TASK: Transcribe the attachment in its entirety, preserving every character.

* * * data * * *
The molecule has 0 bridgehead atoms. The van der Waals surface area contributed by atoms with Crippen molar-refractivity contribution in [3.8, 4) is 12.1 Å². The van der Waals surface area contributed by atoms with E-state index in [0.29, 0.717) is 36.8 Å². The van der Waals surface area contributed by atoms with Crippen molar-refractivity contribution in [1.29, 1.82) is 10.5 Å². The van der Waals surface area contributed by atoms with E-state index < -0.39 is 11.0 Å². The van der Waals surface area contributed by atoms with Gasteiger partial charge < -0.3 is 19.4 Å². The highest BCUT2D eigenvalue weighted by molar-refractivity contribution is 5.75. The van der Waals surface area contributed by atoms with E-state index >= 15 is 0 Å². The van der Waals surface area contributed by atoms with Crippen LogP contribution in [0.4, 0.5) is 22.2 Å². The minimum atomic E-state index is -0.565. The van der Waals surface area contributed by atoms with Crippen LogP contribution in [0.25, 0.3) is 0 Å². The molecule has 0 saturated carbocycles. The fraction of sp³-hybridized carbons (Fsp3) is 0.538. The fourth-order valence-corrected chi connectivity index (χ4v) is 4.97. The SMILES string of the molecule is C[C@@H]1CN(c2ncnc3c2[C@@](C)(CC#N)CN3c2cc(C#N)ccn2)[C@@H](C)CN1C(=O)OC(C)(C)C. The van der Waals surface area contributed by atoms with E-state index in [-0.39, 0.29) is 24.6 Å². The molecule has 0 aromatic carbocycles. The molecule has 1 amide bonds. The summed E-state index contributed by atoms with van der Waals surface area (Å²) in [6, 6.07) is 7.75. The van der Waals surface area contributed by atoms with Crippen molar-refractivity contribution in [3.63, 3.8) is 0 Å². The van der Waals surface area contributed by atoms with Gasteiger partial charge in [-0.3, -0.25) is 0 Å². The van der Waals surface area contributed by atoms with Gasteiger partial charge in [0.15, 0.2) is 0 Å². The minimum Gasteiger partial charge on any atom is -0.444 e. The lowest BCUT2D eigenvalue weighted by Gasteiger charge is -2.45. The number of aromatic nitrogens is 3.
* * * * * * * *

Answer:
The molecule has 0 bridgehead atoms. The van der Waals surface area contributed by atoms with Crippen molar-refractivity contribution in [3.8, 4) is 12.1 Å². The van der Waals surface area contributed by atoms with E-state index in [0.29, 0.717) is 36.8 Å². The van der Waals surface area contributed by atoms with Crippen molar-refractivity contribution in [1.29, 1.82) is 10.5 Å². The van der Waals surface area contributed by atoms with E-state index < -0.39 is 11.0 Å². The van der Waals surface area contributed by atoms with Gasteiger partial charge < -0.3 is 19.4 Å². The highest BCUT2D eigenvalue weighted by molar-refractivity contribution is 5.75. The van der Waals surface area contributed by atoms with E-state index >= 15 is 0 Å². The van der Waals surface area contributed by atoms with Crippen LogP contribution in [0.4, 0.5) is 22.2 Å². The minimum atomic E-state index is -0.565. The van der Waals surface area contributed by atoms with Crippen LogP contribution in [0.25, 0.3) is 0 Å². The molecule has 0 saturated carbocycles. The fraction of sp³-hybridized carbons (Fsp3) is 0.538. The fourth-order valence-corrected chi connectivity index (χ4v) is 4.97. The SMILES string of the molecule is C[C@@H]1CN(c2ncnc3c2[C@@](C)(CC#N)CN3c2cc(C#N)ccn2)[C@@H](C)CN1C(=O)OC(C)(C)C. The van der Waals surface area contributed by atoms with E-state index in [-0.39, 0.29) is 24.6 Å². The molecule has 0 aromatic carbocycles. The molecule has 1 amide bonds. The summed E-state index contributed by atoms with van der Waals surface area (Å²) in [6, 6.07) is 7.75. The van der Waals surface area contributed by atoms with Crippen molar-refractivity contribution in [3.63, 3.8) is 0 Å². The van der Waals surface area contributed by atoms with Gasteiger partial charge in [-0.3, -0.25) is 0 Å². The van der Waals surface area contributed by atoms with Gasteiger partial charge in [0.15, 0.2) is 0 Å². The minimum Gasteiger partial charge on any atom is -0.444 e. The lowest BCUT2D eigenvalue weighted by Gasteiger charge is -2.45. The number of aromatic nitrogens is 3.